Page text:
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Music Reviews

Screaming Females - Castle Talk
»Screaming Females
Castle Talk
Don Giovanni
Trent Reznor & Atticus Ross - The Social Network [Original Soundtrack]
»Trent Reznor & Atticus Ross
The Social Network [Original Soundtrack]
The Null Corporation
Deerhunter - Halcyon Digest
Halcyon Digest
No Age - Everything in Between
»No Age
Everything in Between
Sub Pop
Robyn - Body Talk Pt. 1/ Body Talk Pt. 2
Body Talk Pt. 1/ Body Talk Pt. 2
The Walkmen - Lisbon
»The Walkmen
Fat Possum
The Early Years
Absolutely Kosher Records

Rating: 5.5/10 ?

July 19, 2005
I wonder if Jason Zumpano looks at Carl Newman's career with any envy. The two played together in the 90s in a band named after Mr. Zumpano, - aptly called, well, Zumpano - before Newman split to form The New Pornographers and embrace indie-pop success, a status cemented by his stellar 2004 solo album.

It's not really fair for me to speculate, knowing next to nothing about the circumstances of the split, if it was an amicable or torrid. Nevertheless, working in the metaphorical shadow of his former bandmate has to be somewhat hard; it's just human nature. What makes it even a bit sourer is that Zumpano's band of the past few years, Sparrow, pales in comparison to anything Newman has ever touched... but let's move away from these comparisons; they are too easy and may seem downright petty, although the background is somewhat relevant. Let's talk about Sparrow's The Early Years as an entity of its own.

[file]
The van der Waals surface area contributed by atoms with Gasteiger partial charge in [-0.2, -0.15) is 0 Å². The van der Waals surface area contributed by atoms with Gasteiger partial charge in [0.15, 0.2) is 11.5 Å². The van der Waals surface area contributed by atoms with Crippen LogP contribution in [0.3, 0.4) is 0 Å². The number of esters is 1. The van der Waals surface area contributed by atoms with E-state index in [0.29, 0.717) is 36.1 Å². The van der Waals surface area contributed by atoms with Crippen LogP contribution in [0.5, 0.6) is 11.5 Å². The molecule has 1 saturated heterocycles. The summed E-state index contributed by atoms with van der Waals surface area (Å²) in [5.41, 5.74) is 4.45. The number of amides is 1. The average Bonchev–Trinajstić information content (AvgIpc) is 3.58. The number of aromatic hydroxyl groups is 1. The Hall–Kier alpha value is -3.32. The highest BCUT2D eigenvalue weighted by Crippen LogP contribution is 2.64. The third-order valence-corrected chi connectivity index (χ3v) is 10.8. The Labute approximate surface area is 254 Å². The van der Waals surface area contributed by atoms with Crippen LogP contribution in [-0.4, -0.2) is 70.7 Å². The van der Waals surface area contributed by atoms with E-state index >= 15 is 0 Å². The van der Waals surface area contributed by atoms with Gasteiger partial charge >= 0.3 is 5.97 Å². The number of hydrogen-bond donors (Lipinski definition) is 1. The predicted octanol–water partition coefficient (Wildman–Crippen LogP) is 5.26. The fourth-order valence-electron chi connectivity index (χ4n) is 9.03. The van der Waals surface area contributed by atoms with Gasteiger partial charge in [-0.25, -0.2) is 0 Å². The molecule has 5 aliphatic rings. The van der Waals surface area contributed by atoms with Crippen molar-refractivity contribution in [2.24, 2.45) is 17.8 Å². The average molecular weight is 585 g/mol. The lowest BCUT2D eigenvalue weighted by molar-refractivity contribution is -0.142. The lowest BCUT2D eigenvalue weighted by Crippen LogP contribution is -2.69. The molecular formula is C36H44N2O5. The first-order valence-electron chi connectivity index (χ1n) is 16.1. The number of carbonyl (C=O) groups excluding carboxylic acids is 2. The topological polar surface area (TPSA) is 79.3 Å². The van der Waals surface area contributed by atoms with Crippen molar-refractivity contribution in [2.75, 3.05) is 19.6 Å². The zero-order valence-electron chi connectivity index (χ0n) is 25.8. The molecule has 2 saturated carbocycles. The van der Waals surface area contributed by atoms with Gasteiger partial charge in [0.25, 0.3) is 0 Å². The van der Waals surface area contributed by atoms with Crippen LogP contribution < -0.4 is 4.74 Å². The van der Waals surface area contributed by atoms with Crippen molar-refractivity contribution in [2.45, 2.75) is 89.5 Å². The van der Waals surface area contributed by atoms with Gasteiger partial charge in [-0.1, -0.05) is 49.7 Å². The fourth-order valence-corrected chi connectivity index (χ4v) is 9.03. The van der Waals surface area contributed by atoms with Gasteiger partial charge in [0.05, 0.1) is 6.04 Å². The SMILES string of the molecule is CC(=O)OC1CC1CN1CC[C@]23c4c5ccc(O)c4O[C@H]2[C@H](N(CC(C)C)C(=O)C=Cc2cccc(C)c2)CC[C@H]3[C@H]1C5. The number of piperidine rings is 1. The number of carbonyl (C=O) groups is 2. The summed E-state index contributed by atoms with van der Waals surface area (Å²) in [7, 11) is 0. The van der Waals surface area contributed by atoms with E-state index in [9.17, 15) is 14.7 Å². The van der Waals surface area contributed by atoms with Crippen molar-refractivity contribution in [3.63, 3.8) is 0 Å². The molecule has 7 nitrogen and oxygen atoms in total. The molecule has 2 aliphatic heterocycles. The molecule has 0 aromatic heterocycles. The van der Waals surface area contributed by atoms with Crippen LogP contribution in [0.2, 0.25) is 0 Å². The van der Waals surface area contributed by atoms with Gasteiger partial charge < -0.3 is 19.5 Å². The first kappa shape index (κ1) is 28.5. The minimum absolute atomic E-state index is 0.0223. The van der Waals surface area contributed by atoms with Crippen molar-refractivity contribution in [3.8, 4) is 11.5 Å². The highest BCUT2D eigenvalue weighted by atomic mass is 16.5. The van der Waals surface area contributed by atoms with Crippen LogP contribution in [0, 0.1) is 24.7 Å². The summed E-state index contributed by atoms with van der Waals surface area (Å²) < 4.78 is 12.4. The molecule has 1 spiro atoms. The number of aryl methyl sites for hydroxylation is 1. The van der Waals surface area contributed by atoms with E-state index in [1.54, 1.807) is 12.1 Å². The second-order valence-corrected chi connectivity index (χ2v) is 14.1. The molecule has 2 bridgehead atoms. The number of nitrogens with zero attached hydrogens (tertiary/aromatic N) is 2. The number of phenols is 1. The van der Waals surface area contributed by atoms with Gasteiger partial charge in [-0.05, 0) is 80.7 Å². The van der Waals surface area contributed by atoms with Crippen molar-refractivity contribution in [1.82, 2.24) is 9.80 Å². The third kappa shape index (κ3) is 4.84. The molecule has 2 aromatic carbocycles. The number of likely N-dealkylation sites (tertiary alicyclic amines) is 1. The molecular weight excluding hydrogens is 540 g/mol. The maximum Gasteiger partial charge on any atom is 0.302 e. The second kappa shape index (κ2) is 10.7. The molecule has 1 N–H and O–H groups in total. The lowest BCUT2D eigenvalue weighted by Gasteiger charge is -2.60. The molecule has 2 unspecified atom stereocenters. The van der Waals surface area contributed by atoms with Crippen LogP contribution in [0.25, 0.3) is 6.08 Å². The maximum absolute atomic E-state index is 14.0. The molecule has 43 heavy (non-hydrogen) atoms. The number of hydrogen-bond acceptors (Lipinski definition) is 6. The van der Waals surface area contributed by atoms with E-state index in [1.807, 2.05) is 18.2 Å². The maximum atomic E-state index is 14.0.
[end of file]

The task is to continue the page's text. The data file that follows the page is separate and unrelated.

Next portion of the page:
Zumpano's vocals dominate the record, which easily harkens to the soft-pop sounds of current bands like The Shins and lasting influences like The Zombies. His voice is tuneful and never abrasive, but really lacks any special flavor or characteristic that makes it stand out from the crowd; truth be told, it could use a little grit. The music, based on a bed of farfisa, mellow drumming, bass work, strummed guitars and a healthy dose of horns and strings, falls into the same trap - it's entirely capable, but just not very engaging.

That's not to say the record is without moments of interest; there are several: near the end of the record, "Gone" loses the drums and propulsive pop feel of its predecessors for a swelling, floating track of layered vocals and gentle string arrangements. The title track also manages to lift the record's spirits, as Zumpano repeatedly croons an entirely infectious vocal melody over a spry, 4/4 chord progression and is backed by the lovely voice of Lucy Brain. These ruminating vocal melodies are usually the album's low points - as each song employs this particular maneuver - but at times they do inject some life into the record, as on the aforementioned song or "I Wouldn't Mind," which also features an interesting mid-song breakdown.

Ultimately, The Early Years fails, not because of any relation to prospering musicians from bands past, but because Zumpano forgets to use any spices in his cookbook of songs. In an era where so many engaging records lift their inspiration from the world of pop, Sparrow falls just short.

Reviewed by Jonah Flicker
Jonah Flicker writes, lives, drinks, eats, and consumes music in New York, via Los Angeles. He once received a fortune in a fortune cookie that stated the following: "Soon, a visitor shall delight you." He's still waiting.

See other reviews by Jonah Flicker



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